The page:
Featured Research

from universities, journals, and other organizations

Shaping up: Controlling a stem cell's form can determine its fate

Date:
September 20, 2011
Source:
National Institute of Standards and Technology (NIST)
Summary:
New research reinforces the idea that stem cells can be induced to develop into specific types of cells solely by controlling their shape. The results may be important to the design of materials to induce the regeneration of lost or damaged tissues in the body.

Bone-like cell growth on nanofibers: Confocal microscope images detail the growth of a human bone marrow stromal cell (actin filaments in the cell "skeleton" are stained orange) on a nanofiber scaffold (green). The structure of thin fibers encourages stem cells to develop into the elongated, branched form characteristic of mature bone cells.
Credit: Tison, Simon/NIST

"Form follows function!" was the credo of early 20th century architects making design choices based on the intended use of the structure. Cell biologists may be turning that on its head. New research by a team working at the National Institute of Standards and Technology (NIST) reinforces the idea that stem cells can be induced to develop into specific types of cells solely by controlling their shape. The results may be important to the design of materials to induce the regeneration of lost or damaged tissues in the body.

Related Articles


Tissue engineering seeks to repair or re-grow damaged body tissues, often using some form of stem cells. Stem cells are basic repair units in the body that have the ability to develop into any of several different forms. The NIST experiments looked at primary human bone marrow stromal cells, adult stem cells that can be isolated from bone marrow and can "differentiate" into bone, fat or cartilage cells, depending.

"Depending on what?" is one of the key questions in tissue engineering. How do you ensure that the stem cells turn into the type you need? Chemical cues have been known to work in cases where researchers have identified the proper additives -- a hormone in the case of bone cells. Other research has suggested that cell differentiation on flat surfaces can be controlled by patterning the surface to restrict the locations where growing cells can attach themselves.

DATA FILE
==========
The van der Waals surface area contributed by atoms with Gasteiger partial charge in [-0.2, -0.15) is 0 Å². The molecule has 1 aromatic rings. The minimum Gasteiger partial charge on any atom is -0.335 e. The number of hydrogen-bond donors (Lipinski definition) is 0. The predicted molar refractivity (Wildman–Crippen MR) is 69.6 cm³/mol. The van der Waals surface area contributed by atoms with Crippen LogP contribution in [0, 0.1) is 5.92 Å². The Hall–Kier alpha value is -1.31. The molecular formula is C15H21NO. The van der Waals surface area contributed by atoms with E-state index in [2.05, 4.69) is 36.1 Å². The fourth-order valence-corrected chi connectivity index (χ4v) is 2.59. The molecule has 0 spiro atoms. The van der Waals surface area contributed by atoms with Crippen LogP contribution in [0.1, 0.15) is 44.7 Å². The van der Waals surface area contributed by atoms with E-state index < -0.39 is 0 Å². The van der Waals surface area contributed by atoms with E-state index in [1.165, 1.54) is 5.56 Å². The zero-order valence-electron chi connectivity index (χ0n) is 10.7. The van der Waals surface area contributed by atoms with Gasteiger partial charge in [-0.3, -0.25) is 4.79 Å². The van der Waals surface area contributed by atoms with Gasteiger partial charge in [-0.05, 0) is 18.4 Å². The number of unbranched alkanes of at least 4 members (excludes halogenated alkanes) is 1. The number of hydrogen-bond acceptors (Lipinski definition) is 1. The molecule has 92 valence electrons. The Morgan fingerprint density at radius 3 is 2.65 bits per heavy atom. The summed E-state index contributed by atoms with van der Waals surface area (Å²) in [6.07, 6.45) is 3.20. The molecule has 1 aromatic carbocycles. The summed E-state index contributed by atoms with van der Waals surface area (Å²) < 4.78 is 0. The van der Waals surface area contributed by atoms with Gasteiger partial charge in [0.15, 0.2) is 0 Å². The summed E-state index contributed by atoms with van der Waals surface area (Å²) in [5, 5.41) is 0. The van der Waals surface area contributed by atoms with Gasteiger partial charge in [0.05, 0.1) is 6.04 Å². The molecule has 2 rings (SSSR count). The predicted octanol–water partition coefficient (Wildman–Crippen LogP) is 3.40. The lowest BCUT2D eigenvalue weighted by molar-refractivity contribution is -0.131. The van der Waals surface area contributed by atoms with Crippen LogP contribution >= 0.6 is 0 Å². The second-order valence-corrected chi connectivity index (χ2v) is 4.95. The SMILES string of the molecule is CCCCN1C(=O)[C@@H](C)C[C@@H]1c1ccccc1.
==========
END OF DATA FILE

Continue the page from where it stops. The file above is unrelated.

The experiments at NIST are believed to be the first head-to-head comparison of five popular tissue scaffold designs to examine the effect of architecture alone on bone marrow cells without adding any biochemical supplements other than cell growth medium. The scaffolds, made of a biocompatible polymer, are meant to provide a temporary implant that gives cells a firm structure on which to grow and ultimately rebuild tissue. The experiment included structures made by leaching and foaming processes (resulting in microscopic structures looking like clumps of insect-eaten lettuce), freeform fabrication (like microscopic rods stacked in a crisscross pattern) and electrospun nanofibers (a random nest of thin fibers). Bone marrow stromal cells were cultured on each, then analyzed to see which were most effective at creating deposits of calcium -- a telltale of bone cell activity. Microarray analysis also was used to determine patterns of gene expression for the cultured cells.

The results show that the stem cells will differentiate quite efficiently on the nanofiber scaffolds -- even without any hormone additives -- but not so on the other architectures. The distinction, says NIST biologist Carl Simon, Jr., seems to be shape. Mature bone cells are characteristically long and stringy with several extended branches. Of the five different scaffolds, only the nanofiber one, in effect, forces the cells to a similar shape, long and branched, as they try to find anchor points. Being in the shape of a bone cell seems to induce the cells to activate the genes that ultimately produce bone tissue.

"This suggests that a good strategy to design future scaffolds would be to take into account what shape you want to put the cells in," says Simon, adding, "That's kind of a tall order though, you'd have to understand a lot of stuff: how cell morphology influences cell behavior, and then how the three-dimensional structure can be used to control it." Despite the research still to be done on this method, the ability to physically direct cell differentiation by shape alone potentially would be simpler, cheaper and possibly safer than using biochemical supplements, he says.